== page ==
The number of home DNA test kits that suggest nutrition and diet in line with your genes. These are based on the idea that each of us responds to food differently, due to our unique genetic make-up, so we have different nutritional needs. But science is emerging and there are calls for greater control of the industry. Can adapt your diet to your genes help improve your health?
The idea has been around since scientists finished mapping the human genome about 20 years ago. But recently DNA tests have become cheaper, faster, and more readily available for home use. These are sometimes known as direct-to-consumer genomic tests. A variety of tests can be purchased, including kits to review your lineage and assess the risk of developing certain health conditions.
You order your kit online, post a saliva sample or cheek swab, and have your DNA tested to find out if you carry genetic variations associated with certain food responses.
The report you will get back may include advice on eating or avoiding food DNA tests, how to lose or control your weight, and your need for specific vitamins and nutrients.
How do tests work?
But if an experiment shows that you can respond to nutrition in a certain way, that doesn’t mean you must. “Hereditary tendencies are just that,” says Dr. Keith Grimaldi, chief science officer at DNA Fit.
Like most DNA testing companies, DNA fit screens for gene variations where “a reasonable level of scientific sensitivity reduction based on human research” will have a special effect. Dr. G. Grimaldi says that if you carry the genetic variation CYP1A2 (AA), for example, you will “almost certainly” metabolize caffeine that no one else does. Therefore feel its effects more strongly. Probably people with a variety of MCM6 genes will tolerate the sugar lactose found in milk.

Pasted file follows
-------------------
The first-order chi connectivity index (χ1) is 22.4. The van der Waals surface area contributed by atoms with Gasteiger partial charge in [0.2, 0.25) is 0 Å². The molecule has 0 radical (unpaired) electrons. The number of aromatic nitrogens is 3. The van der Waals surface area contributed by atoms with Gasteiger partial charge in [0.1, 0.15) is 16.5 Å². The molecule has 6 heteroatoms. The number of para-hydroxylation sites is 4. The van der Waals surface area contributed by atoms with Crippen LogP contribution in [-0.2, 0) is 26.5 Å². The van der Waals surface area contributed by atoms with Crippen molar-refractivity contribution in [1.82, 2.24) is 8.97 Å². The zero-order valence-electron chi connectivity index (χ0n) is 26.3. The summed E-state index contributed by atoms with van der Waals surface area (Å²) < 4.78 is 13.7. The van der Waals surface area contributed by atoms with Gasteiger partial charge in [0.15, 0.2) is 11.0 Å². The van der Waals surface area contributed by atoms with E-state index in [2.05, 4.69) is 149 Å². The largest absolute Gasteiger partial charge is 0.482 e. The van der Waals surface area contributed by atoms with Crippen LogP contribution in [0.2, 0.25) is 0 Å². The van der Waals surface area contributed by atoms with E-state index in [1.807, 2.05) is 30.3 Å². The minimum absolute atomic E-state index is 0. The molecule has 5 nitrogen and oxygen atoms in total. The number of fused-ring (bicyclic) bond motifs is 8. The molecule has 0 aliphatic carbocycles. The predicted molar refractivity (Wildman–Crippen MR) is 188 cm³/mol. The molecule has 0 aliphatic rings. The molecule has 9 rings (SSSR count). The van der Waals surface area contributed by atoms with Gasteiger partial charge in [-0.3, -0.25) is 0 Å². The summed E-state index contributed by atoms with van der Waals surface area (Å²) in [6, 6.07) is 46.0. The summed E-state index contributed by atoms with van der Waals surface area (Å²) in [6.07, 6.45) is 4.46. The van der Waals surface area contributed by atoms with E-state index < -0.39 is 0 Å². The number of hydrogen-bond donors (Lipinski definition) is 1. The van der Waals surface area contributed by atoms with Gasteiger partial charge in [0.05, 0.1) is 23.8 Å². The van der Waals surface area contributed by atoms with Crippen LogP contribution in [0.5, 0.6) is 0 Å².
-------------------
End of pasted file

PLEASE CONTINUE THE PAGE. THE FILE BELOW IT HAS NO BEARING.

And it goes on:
DNA testing helps reduce and manage obesity
According to Bimal Karani, Professor of Nutrigenetics and Neutrogenemics at the University of Reading. DNA testing is being successfully used to treat people with a genetic predisposition to obesity.
Variation in the FTO gene, also known as the ‘fat gene’, is strongly associated with a higher risk of obesity, especially within certain ethnic groups.
Does the DNA Home Test Kit work?
According to Dr. Jose Ordovis, director of nutrition and genomics at Tufts University in Boston. We currently have limited knowledge about the interaction between genes, nutrition, and health. There are millions of genetic variations in human DNA. Scientists still do not know how most of them affect the functioning of the body. How differences in one gene affect another.
Future DNA tests
Dr. Virani believes that nutritional testing will be more meaningful when combined with your individual digestion and metabolic processes: biological markers, metabolism. Other information about the intestinal microbiome.
So far, no single test has brought all this information together. Health science company ZOE will soon launch a home test kit in the UK that analyzes the response of your intestines, blood fats, and blood sugar to food. And some DNA testing companies do blood tests as an add-on to their genetic tests. But there are complex issues that affect our unique reactions to DNA food tests.
There is still a lot of work to do to understand how Bong combines all the information with algorithms that create useful dietary advice.